Hunters and fishermen (and women) have long been at the forefront of conservation issues. The state organization that works to preserve habitat and protect wildlife, the Louisiana Wildlife Federation has teamed up with their national counterpart to educate the public about the local implications of climate change, and what residents can do to improve prospects for the state’s natural resources. A six hour class, held today at the National Wetlands Center
in Lafayette, will be the first in a series of workshops and activities reaching out specifically to hunters and anglers. “Louisiana’s hunters and anglers have their fingers on the pulse of nature, and can sense a changing climate,” says Randy Lanctot, Executive Director of the Louisiana Wildlife Federation. “This course is not just going to describe the challenge; we’re going to talk about what we can do to help wildlife adapt and change the forecast.” The class is from 10 a.m.- 4 p.m., Friday, May 2. The workshop is free, but registration is required. Contact the Wetlands Center at 266-8655.
Tomorrow, the Louisiana Wildlife Federation
will be down on Pecan Island working to restore areas impacted by erosion caused by Hurricane Rita. On Saturday, May 3, volunteers from across the state will be planting California bullrush and erecting wood duck boxes. To date, the National Wildlife Federation’s Coastal Louisiana Habitat Restoration Initiative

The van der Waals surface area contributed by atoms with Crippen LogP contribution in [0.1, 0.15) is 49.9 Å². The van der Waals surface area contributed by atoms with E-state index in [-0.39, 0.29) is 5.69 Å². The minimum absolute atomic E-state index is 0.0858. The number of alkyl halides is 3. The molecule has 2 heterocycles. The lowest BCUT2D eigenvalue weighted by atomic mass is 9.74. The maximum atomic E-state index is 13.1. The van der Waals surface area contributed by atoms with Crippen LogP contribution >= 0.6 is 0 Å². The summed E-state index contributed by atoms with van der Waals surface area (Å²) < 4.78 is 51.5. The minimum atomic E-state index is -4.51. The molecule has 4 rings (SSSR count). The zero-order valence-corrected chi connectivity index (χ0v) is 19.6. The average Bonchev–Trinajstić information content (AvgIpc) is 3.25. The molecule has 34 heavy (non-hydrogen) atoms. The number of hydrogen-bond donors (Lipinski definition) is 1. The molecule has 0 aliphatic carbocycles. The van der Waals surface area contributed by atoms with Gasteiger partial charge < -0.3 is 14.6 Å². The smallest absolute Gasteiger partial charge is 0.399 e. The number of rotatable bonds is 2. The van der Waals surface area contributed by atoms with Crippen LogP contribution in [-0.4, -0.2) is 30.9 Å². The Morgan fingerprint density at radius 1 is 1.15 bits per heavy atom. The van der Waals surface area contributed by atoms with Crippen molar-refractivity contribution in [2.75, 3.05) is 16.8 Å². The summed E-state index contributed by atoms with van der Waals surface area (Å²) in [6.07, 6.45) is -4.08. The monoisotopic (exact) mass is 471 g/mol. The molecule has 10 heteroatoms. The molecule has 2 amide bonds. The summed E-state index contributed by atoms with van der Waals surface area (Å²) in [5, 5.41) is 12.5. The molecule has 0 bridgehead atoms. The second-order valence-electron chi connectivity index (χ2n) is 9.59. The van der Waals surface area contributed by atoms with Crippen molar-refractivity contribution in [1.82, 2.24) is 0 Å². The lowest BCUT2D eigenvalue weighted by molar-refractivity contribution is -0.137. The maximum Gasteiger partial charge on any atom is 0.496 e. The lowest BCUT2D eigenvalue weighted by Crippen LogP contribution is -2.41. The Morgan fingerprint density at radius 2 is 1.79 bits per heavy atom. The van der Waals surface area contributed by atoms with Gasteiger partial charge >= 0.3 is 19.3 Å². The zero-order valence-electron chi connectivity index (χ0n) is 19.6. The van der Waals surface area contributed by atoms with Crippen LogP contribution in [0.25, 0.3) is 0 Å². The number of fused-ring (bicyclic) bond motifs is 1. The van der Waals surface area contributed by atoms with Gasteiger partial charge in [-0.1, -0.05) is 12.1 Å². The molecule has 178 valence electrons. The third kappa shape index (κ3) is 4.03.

has planted 14,000 plugs of cord grass, 15,000 native longleaf pines, and 25,300 hardwood trees. Over 1000 volunteers have freed 90 acres of land from invasive species, removed 10 tons of trash and debris, and cut or restored 5 miles of trails to allow access to hurricane-impacted areas. To participate
, contact Randy Lanctot at
If you can’t make it to the class or the coast, another way to help offset the impact of Hurricane Rita is to plant a native tree to help restore Louisiana’s forests, even if you do it in your own back yard. The Bayou Vermilion District
, Trees Acadiana
and the Boy Scouts have given away over 700 trees since February. There are still about 100 trees left to distribute. Species are willow oak, cherry bark oak, mayhaw, white oak and nuttall oak. While now is not the time to put them in the ground, with a little water and care they will do just fine in their pots until next fall. Call the BVD at 769-7283 or just go weekdays between 7a.m. and 4p.m to pick up a tree.